May the 4th Be With You!
If you're not a Star Wars fan, you may be scratching your head...but if you live and breathe the Force, you already know that today is Star Wars Day.
To celebrate this momentous occasion, we invited three writers who were instrumental in creating the Expanded Universe found in the dozens of popular Star Wars books, to contribute a NOOK Blog post.
Aaron Allston, Christie Golden and Troy Denning have teamed up to write the bestselling Fate of the Jedi series, which explores the Jedi world beyond the plots of the Star Wars films. In today’s blog post, they explain the process of collaborating on a wide-ranging book series. As Troy explains, the process is “more a group marathon than a relay race.”
Now I'll turn this post over to Aaron Allston, the writer of the first book in the series, Outcast.
Aaron Allston: Since 2002, I’ve written for the three multi-author Star Wars novel series, and had the honor of writing the first novels for two of them — Legacy of the Force and Fate of the Jedi. But this is not just an honor — starting a major new series presents challenges to the writer not found in standalone books.
You have to introduce, or at least hint at, themes that will be present throughout the series. With Fate of the Jedi, some of those themes included:
- Anxiety about the future of the Jedi Order in an unfriendly political environment and in the face of a new, unknown enemy
- A return to an adventuresome feel after the grimness of Legacy of the Force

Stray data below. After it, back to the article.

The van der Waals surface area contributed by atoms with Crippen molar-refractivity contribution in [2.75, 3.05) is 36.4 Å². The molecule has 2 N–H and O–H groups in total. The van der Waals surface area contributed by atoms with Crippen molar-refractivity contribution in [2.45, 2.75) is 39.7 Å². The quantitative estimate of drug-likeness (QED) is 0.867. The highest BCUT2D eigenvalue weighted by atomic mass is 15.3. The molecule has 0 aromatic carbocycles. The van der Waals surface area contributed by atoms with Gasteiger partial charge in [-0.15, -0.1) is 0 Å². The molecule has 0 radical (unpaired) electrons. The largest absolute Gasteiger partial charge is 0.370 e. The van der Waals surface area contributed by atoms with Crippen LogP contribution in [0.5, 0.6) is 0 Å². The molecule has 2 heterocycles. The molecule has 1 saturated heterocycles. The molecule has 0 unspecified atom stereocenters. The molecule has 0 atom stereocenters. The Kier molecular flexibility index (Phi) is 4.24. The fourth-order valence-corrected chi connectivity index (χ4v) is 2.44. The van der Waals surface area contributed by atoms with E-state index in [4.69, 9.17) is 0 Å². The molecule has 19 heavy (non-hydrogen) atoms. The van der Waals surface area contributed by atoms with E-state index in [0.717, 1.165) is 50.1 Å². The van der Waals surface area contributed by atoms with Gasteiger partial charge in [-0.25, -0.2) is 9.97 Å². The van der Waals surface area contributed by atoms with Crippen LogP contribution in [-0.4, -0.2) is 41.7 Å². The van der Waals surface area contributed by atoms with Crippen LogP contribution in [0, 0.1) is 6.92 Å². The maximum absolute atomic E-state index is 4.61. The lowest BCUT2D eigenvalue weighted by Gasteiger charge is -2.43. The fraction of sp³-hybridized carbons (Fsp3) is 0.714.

- Political turmoil that oculd could ultimately change the nature of the Galactic Alliance and the Empire
- Coming of age — the Jedi Order having to function without its father figure, Luke Skywalker, and Ben transitioning from hyper-competent teenager to young man
At the end of the book, the problematic underworld cult on Dorin is straightened out and the Jedi achieve a minor victory in their new struggles with the government. That’s two subplots put to bed, but all the others are still in play.
Another task of the first novel in the series involves introducing or reintroducing characters who will be important to the series. I caught a break there: While I did need to reintroduce many characters, most of them were familiar to Expanded Universe readers and didn’t require much updating. And Troy, Christie and I had previously agreed that three of the most important new characters/groups — Vestara, Abeloth, and the Lost Tribe of the Sith — should be introduced in later novels. So I merely hinted at Abeloth and didn’t have to do a lick of work with Vestara or the Sith.
So Outcast set the ball in motion — or perhaps “avalanche” would be a better analogy. And the avalanche headed straight for Christie Golden.
Thank goodness I was bracketed by two of the best writers in the field, who are now far from strangers, and thank goodness for Shelly Shapiro, my editor, Sue Rostini over at Lucasfilms, and Leland Chee, the keeper Keeper of the Holocron. Everyone made me feel very welcome, was enthusiastic about my participation, and was more than eager to help when I needed information.
Being “the one in the middle” had pluses and minuses. On the plus side, I was able to ask Aaron to set up some things for me to tackle in my books, and I could tell Troy where I was thinking of going when I handed the “baton” off to him. On the negative side, I never had the option of getting to start something completely on my own, or finish it on my own. Hmm, I wonder if Aaron and Troy think having to start and finish a major series was a plus or a minus!